If you’re on the fence about seeing the movie (although we don't really see how that's possible) you can check out the trailer online and make your final decision.
Méliès's The Black Devil
We promise, it's not a scary flick.
Méliès's The Conjurer
Starring Georges himself. And is that Mama Jeanne, his lovely wife and assistant?
The Real Scoop
Listen to Brian Selznick, the man behind the magic (of this book, at least) talking about The Invention of Hugo Cabret and where his ideas came from.
Brian Selznick, Ferroequinologist
Who likes train stations? Brian Selznick, that’s who. Check out this interview of the book’s author exploring Grand Central Station’s “secrets.” Hmm, he sounds like a certain boy we know…
That’s Gotta Hurt
If you don’t understand why the train crash that happened was the stuff of nightmares for Hugo, take a look at this real photograph.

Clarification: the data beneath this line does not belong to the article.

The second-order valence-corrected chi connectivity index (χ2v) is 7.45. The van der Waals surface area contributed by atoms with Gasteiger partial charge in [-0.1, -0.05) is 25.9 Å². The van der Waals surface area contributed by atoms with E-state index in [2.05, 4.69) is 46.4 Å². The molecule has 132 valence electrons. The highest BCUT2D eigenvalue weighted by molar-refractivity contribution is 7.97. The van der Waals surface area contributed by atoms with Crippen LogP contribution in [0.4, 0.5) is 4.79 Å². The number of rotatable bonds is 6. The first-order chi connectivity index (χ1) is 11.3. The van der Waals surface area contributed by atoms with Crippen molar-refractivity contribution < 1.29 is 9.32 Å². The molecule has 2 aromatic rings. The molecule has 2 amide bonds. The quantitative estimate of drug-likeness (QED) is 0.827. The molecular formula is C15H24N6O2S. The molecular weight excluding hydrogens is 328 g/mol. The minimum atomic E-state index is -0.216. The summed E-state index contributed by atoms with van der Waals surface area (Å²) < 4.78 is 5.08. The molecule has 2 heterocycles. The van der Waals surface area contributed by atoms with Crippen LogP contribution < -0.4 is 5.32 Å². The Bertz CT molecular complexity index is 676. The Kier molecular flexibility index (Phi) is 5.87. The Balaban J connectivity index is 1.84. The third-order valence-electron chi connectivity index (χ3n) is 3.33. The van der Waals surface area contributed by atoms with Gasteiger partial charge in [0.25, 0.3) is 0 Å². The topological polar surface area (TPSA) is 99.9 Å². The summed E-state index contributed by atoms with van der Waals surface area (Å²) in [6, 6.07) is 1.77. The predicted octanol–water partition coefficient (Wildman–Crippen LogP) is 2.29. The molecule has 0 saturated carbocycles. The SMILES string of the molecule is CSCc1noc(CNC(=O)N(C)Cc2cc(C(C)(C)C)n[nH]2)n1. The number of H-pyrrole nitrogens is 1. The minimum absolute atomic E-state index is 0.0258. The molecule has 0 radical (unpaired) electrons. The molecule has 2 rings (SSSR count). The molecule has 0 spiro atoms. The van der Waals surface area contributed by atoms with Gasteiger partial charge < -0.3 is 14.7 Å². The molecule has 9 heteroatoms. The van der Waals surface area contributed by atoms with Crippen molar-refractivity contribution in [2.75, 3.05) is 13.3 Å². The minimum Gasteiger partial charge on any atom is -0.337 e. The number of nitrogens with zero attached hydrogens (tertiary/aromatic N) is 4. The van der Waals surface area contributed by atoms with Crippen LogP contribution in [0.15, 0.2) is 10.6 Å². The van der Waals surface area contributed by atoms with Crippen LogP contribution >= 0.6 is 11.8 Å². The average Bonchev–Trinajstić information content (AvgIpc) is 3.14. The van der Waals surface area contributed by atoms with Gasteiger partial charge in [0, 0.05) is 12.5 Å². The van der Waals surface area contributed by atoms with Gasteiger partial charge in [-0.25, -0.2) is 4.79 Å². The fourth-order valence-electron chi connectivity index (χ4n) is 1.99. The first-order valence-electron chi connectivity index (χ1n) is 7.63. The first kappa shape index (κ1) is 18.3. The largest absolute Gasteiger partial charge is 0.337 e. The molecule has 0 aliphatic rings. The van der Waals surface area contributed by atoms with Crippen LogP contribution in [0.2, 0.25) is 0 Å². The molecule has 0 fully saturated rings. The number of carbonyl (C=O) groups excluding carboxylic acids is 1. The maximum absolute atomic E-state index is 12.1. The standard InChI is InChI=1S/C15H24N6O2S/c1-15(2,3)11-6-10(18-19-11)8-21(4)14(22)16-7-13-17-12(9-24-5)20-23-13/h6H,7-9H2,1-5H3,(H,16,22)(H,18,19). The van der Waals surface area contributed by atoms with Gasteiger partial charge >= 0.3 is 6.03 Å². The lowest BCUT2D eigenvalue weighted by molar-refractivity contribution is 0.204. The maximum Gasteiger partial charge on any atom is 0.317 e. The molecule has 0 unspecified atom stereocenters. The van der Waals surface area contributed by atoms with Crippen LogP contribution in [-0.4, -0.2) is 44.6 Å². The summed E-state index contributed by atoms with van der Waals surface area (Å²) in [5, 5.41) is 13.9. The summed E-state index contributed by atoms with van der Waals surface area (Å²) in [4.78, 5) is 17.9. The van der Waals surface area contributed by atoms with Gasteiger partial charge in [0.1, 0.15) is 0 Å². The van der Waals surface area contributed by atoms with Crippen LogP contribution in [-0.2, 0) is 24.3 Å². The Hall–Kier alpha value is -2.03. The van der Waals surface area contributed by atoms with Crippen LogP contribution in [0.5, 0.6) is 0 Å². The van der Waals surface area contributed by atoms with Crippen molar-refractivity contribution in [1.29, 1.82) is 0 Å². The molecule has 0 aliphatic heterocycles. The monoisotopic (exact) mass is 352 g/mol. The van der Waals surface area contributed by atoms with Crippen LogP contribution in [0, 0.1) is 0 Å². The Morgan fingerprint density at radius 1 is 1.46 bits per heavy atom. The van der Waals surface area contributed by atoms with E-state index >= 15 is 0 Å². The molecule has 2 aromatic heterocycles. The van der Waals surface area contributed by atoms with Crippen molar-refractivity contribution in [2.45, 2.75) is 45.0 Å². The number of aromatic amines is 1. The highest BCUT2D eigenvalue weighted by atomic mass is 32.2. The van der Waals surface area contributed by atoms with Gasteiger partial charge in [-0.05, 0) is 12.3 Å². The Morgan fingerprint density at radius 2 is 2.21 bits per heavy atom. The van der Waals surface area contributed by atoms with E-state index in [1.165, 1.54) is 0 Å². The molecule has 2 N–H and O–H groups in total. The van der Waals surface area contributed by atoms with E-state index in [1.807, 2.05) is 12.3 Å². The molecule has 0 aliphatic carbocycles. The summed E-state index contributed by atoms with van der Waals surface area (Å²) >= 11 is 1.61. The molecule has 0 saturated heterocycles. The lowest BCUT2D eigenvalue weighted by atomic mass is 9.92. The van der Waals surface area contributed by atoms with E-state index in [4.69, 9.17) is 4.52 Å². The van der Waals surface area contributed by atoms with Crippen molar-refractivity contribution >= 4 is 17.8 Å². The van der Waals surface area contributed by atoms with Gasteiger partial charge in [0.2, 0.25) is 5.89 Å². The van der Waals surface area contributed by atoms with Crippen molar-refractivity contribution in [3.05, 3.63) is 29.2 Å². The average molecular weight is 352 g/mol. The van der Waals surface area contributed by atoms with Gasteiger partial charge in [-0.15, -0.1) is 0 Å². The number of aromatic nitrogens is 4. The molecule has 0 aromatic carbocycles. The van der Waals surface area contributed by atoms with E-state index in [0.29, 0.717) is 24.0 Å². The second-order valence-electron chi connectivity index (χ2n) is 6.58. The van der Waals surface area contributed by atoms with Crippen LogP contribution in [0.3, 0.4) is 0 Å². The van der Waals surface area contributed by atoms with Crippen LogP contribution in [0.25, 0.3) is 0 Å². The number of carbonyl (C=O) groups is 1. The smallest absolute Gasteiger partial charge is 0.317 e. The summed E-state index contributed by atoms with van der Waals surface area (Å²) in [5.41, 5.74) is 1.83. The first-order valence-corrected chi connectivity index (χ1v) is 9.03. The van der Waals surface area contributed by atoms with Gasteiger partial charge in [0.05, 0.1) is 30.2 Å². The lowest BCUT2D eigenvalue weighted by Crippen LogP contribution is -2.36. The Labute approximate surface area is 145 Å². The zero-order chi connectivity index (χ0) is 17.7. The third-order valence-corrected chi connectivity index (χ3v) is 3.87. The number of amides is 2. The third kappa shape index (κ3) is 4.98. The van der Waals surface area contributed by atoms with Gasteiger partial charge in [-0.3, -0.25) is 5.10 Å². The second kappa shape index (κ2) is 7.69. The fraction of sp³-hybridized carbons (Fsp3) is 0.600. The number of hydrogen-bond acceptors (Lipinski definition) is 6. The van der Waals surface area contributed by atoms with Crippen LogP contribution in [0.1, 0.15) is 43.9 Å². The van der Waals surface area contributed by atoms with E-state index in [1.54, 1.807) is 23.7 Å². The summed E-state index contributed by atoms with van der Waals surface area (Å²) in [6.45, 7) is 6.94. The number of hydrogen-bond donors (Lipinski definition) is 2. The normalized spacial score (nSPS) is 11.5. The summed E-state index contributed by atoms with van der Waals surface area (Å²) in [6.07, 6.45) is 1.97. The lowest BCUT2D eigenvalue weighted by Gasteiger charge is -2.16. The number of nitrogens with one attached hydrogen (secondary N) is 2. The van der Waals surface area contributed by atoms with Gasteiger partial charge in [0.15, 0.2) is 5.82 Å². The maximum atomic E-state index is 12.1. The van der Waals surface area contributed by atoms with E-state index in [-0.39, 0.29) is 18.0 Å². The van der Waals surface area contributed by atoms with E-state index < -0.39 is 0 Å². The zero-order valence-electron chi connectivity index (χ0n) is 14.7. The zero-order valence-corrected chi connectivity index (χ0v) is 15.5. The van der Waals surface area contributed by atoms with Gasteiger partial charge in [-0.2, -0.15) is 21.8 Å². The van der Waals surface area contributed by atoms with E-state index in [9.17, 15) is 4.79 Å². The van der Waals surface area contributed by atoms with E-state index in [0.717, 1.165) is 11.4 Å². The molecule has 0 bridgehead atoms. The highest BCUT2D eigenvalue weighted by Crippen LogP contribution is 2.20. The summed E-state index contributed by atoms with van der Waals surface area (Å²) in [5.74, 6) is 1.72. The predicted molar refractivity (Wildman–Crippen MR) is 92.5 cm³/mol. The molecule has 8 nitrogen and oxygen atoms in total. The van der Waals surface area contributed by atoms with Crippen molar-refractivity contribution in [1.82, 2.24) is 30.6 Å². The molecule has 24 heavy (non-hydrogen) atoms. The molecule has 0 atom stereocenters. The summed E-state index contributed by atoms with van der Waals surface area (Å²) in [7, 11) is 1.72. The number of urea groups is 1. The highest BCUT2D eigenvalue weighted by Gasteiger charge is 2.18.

As facial hair grows, this stuff is pretty awesome.
A Day at the Movies
Awww, look at this cute film still from Hugo of the titular character and Isabelle watching a movie.
The Station Today
The Gare Montparnasse train station has definitely been updated since Hugo’s time…
Got something in your eye, there?
Ouch! Here’s the famous image from A Trip to the Moon that Hugo’s automaton drew.
Paris at Night
Paris at night really does look pretty magical. We bet the view that Hugo and Isabelle saw from the glass clocks was breathtaking!
Hugo’s automaton probably looked something like this one, except for that creepy face!